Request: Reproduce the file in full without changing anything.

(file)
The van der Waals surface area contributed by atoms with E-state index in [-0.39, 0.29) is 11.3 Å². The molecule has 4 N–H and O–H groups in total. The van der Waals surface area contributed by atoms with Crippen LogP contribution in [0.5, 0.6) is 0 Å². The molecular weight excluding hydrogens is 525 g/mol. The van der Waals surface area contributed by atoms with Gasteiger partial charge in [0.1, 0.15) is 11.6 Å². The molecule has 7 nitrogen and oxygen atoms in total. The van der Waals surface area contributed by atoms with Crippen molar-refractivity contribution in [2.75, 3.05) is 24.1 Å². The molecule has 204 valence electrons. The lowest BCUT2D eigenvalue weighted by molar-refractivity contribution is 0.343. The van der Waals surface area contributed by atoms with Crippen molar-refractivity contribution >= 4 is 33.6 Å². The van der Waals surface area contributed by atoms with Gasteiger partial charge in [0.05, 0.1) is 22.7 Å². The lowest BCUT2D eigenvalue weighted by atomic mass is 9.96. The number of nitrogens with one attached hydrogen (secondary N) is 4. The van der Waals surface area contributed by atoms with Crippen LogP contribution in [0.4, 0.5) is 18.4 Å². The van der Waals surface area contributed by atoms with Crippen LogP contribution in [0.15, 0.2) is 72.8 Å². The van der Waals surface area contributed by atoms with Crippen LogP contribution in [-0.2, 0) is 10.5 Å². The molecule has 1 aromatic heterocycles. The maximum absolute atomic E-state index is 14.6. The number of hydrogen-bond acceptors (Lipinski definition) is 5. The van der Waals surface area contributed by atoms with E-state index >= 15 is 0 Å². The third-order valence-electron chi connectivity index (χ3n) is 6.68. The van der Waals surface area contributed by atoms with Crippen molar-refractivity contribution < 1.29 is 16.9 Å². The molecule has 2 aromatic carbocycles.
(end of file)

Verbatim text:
The van der Waals surface area contributed by atoms with E-state index in [-0.39, 0.29) is 11.3 Å². The molecule has 4 N–H and O–H groups in total. The van der Waals surface area contributed by atoms with Crippen LogP contribution in [0.5, 0.6) is 0 Å². The molecular weight excluding hydrogens is 525 g/mol. The van der Waals surface area contributed by atoms with Gasteiger partial charge in [0.1, 0.15) is 11.6 Å². The molecule has 7 nitrogen and oxygen atoms in total. The van der Waals surface area contributed by atoms with Crippen molar-refractivity contribution in [2.75, 3.05) is 24.1 Å². The molecule has 204 valence electrons. The lowest BCUT2D eigenvalue weighted by molar-refractivity contribution is 0.343. The van der Waals surface area contributed by atoms with Crippen molar-refractivity contribution >= 4 is 33.6 Å². The van der Waals surface area contributed by atoms with Gasteiger partial charge in [0.05, 0.1) is 22.7 Å². The lowest BCUT2D eigenvalue weighted by atomic mass is 9.96. The number of nitrogens with one attached hydrogen (secondary N) is 4. The van der Waals surface area contributed by atoms with Crippen LogP contribution in [0.4, 0.5) is 18.4 Å². The van der Waals surface area contributed by atoms with Crippen LogP contribution in [0.15, 0.2) is 72.8 Å². The van der Waals surface area contributed by atoms with Crippen LogP contribution in [-0.2, 0) is 10.5 Å². The molecule has 1 aromatic heterocycles. The maximum absolute atomic E-state index is 14.6. The number of hydrogen-bond acceptors (Lipinski definition) is 5. The van der Waals surface area contributed by atoms with E-state index >= 15 is 0 Å². The third-order valence-electron chi connectivity index (χ3n) is 6.68. The van der Waals surface area contributed by atoms with Crippen molar-refractivity contribution < 1.29 is 16.9 Å². The molecule has 2 aromatic carbocycles.